(A) Wild-type E6-1 leukemia cells and dominant-negative Fas-associated via death domain (DN FADD) leukemia cells were treated with the indicated drug at the indicated dose for 48 hours and the WST-1 reagent was used to quantify proliferation. Absorbance was read at 450 nm and expressed as a % of DMSO control. (B, C) Cells were treated for either (B) 24 hours or (C) 48 hours and were probed with annexin V and propidium iodide (PI). Percentage of annexin V and PI positive cells was quantified using image-based cytometry. Blue bar represents viable cells; orange bar represents PI and annexin V positive cells; green bar represents annexin V positive cells; red bar represents PI positive cells. Values are expressed as mean ± SD from three independent experiments. * p < 0.05 vs. DMSO control; **** p < 0.0001 vs. DMSO control.

https://doi.org/10.1371/journal.pone.0171806.g007

Predicted tubulin affinity correlates with cytotoxicity of CA4 and biphenyl analogues

Structure-activity relationship (SAR) studies have revealed that the 3,4,5-trimethoxyphenyl group of ring A (Fig 1) is essential for activity and that the 4-methoxy group of ring B (Fig 1) is beneficial for cytotoxicity, while the 3-hydroxy group is not essential [6]. Additionally, the cis configuration about the ethylene linker has been shown to be crucial for CA4 activity, as corresponding trans-stilbenes retain very little activity [38]. The role of the ethylene linker has been speculated to be largely involved with the appropriate spacing and angling of the two aromatic rings [6]. To evaluate the role of the ethylene linker further, we conducted in silico docking experiments of CA4 and its biphenyl analogues to the tubulin heterodimer, whose crystal structure was solved in complex with a colchicine analogue (PDB: 1SAO; Fig 8A–8D).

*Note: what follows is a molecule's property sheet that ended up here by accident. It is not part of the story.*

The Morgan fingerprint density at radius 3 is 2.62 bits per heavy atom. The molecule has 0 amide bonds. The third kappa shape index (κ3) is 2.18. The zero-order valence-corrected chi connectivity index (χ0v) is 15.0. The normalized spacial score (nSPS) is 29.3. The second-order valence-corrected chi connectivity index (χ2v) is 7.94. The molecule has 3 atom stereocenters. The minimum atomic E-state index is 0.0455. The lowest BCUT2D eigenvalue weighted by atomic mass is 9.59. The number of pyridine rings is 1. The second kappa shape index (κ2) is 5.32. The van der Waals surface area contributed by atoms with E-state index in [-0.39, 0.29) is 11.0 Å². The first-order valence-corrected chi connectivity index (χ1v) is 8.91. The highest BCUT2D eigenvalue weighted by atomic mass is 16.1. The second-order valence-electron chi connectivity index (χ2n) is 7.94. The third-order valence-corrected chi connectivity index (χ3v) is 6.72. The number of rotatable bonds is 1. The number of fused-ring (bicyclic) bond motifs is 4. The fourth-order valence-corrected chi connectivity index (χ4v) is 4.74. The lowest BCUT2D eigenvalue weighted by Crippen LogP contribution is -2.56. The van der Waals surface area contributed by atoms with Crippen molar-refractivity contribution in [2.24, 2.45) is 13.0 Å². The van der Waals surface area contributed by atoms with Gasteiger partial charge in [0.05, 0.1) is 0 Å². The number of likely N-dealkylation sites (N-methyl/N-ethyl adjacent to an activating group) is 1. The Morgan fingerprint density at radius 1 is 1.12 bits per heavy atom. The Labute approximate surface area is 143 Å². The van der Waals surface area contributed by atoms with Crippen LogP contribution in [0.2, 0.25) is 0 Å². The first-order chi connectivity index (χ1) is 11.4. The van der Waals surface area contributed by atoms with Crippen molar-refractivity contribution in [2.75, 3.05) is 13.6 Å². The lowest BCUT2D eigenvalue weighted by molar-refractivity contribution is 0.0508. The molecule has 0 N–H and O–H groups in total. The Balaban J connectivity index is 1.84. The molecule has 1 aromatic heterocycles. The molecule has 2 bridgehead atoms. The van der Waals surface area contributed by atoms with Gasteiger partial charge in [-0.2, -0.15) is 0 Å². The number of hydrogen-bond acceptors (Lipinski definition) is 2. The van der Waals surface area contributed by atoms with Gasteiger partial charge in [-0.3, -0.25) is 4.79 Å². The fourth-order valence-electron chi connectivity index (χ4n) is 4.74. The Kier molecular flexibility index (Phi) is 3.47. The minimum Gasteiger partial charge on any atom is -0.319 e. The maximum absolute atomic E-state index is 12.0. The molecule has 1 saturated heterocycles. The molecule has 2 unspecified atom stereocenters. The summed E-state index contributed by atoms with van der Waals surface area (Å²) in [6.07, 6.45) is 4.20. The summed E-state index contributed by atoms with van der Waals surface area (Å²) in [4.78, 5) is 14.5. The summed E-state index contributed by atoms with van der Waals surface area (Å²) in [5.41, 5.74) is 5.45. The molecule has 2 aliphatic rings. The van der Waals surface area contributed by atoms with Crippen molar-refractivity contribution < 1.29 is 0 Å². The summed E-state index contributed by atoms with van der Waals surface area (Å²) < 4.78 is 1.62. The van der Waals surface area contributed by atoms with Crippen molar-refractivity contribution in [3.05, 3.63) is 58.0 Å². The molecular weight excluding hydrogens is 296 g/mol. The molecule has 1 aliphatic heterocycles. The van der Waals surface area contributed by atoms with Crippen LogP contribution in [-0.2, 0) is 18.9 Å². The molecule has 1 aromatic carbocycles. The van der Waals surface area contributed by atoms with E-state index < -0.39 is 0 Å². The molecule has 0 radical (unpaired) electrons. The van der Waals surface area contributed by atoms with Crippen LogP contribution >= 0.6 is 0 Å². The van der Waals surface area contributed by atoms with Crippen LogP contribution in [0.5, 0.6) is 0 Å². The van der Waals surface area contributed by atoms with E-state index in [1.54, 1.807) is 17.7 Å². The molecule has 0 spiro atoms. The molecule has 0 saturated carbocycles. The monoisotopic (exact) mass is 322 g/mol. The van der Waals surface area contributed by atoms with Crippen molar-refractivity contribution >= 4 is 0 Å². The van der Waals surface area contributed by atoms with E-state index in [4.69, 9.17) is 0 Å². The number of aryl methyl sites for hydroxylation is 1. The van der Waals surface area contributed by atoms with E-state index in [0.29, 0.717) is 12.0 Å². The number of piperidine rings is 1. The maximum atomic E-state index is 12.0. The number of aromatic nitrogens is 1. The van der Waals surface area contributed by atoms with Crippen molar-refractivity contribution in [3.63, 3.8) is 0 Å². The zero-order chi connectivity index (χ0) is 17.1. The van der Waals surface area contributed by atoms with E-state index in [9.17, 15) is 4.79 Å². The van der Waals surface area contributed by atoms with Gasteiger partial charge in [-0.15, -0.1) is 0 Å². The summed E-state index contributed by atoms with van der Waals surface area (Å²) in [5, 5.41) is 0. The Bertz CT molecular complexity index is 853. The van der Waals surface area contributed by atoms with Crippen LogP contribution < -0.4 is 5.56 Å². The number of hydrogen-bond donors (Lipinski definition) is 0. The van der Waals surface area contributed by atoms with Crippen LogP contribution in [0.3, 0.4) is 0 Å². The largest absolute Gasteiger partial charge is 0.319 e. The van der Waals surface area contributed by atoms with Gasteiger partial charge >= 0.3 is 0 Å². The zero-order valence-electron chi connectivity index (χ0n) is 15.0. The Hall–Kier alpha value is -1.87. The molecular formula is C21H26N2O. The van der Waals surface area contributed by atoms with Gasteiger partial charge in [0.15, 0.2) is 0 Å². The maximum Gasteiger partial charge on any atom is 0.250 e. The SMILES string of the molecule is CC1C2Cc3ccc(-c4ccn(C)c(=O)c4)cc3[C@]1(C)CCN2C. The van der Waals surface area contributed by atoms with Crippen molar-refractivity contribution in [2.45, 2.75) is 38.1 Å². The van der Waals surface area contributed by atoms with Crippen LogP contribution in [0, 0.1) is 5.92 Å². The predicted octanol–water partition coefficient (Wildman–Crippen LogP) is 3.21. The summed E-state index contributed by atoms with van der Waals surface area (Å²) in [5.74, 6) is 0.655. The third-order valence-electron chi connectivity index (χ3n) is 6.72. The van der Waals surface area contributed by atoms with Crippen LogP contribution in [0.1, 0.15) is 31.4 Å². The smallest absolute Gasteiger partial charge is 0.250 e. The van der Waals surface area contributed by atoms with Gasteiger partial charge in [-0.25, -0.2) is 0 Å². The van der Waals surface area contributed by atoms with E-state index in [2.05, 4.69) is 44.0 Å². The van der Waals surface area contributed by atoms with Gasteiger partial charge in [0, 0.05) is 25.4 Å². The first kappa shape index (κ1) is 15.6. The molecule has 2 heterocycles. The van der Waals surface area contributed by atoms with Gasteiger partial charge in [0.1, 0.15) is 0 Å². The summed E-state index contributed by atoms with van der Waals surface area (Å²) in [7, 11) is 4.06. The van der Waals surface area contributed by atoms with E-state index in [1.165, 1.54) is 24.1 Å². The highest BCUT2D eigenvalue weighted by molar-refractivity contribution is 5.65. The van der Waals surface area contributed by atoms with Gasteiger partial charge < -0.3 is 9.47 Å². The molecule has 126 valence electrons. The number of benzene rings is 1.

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Fig 8. Predicted Tubulin Affinity Correlates with Cytotoxicity of CA4 and Biphenyl Analogues.

Green = hydrophobic residues; red = polar residues; white = non-interacting residues. Using Molecular Operating Environment (MOE) software, CA4, MP5-F9, and MP5-G9 were separately docked in the colchicine binding pocket, whose crystal structure was downloaded from the protein data bank (PDB code: 1SA0). Red arrow indicates the same hydrophobic pocket within the overall colchicine binding site, which is occupied by the ethylene linker of CA4. (A) CA4 (B) MP5-G9 (C) MP5-F9 (D) Merged image of CA4 and CA4 analogues docked to colchicine binding site. Yellow = cis-CA4; Green = MP5-G9; Blue = MP5-F9.

https://doi.org/10.1371/journal.pone.0171806.g008

The free energy of binding for CA4, MP5-F9, and MP5-G9 revealed a trend that supported the hypothesis that the ethylene linker is important for increasing the binding ability of colchicinoids (Table 2). CA4 was computationally predicted to bind tubulin spontaneously with a free energy of -81.4 kJ/mol, whereas MP5-F9 and MP5-G9 were predicted to bind with a free energy of -59.2 kJ/mol and -58.1 kJ/mol, respectively. The trend revealed that predicted CA4 binding was more favourable than either MP5-F9 and MP5-G9, which bound with similar free energy. Thus, predicted tubulin affinity correlated with the presence of an ethylene linker and cytotoxicity towards cancer cells.

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Table 2. CA4 and biphenyl analogues are predicted to bind favourably to the colchicine binding site of tubulin.

https://doi.org/10.1371/journal.pone.0171806.t002